Israelis took to the streets in protests, now in their 11th week, against plans by Prime Minister Benjamin Netanyahu’s government to overhaul the country’s legal system.
Protesters say the proposed changes undermine the country's democracy by restricting the power of the Supreme Court.
Mr Netanyahu and his allies say the plan is needed to curb what they claim are the excessive powers of unelected judges.
The main protest on Saturday was in Tel Aviv, where tens of thousands of people waved Israeli flags and banners that read “Dead End!” and “Risk Ahead!” Smaller protests were reported in other parts of the country.
Mr Netanyahu, who says his aim is to balance out branches of government, wields a parliamentary majority along with his religious-nationalist coalition allies.
As the changes head towards ratification, the protests have escalated, affecting the economy — the shekel has slipped — and extending to a threat by some military reservists not to heed call-up orders.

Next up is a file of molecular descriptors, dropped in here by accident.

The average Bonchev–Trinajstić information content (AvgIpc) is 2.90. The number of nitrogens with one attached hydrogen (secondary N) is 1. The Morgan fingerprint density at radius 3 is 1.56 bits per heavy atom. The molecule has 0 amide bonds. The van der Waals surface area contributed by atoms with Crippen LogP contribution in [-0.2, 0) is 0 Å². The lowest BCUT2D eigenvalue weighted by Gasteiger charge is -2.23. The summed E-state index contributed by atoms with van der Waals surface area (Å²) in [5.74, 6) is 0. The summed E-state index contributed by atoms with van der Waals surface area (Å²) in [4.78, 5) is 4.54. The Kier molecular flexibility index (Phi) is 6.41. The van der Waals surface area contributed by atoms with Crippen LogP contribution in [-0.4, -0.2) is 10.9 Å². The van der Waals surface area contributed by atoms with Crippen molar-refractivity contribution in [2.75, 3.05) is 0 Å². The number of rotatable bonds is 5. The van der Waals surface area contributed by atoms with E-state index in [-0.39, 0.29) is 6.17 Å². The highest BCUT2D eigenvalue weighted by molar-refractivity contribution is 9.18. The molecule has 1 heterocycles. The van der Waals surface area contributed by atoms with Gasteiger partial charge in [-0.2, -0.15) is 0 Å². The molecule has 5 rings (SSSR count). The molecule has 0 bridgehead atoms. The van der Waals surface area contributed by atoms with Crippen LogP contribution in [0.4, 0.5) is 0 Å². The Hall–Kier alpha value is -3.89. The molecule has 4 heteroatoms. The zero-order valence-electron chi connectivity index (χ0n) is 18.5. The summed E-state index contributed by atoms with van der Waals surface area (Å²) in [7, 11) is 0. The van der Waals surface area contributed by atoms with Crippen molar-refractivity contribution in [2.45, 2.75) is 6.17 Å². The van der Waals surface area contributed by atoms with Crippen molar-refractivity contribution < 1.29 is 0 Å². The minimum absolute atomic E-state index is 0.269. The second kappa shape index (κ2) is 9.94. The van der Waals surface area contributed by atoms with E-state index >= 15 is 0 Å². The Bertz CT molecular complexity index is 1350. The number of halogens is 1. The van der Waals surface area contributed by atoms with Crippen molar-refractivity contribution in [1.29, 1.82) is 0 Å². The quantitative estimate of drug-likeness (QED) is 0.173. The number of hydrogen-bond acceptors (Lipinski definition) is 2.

“I came with my friends here to Tel Aviv, to demonstrate against what is called reforms,” Ronen Shaike, 47, said.
He said he wanted to defend the country's democracy from the government.
Mr Netanyahu, who returned to office for a sixth term in late December, has said the demonstrations are aimed at toppling him.
“I'm here to demonstrate with the people of Israel, against the revolution, against the changing of our state,” said Dalia Yosef, 72, also in Tel Aviv.
Earlier on Saturday, protesters demonstrated in a village where National Security Minister Itamar Ben-Gvir was spending his weekend.
“Protest against me as much as you want,” he said on Twitter. “I will fight for your right to protest. But why gather outside the windows of the synagogue with loudspeakers, honk, scream and make people violate Shabbat?”
President Isaac Herzog has appealed for the overhaul to be postponed and presented an alternative plan to the changes on Wednesday which was swiftly rejected by Mr Netanyahu.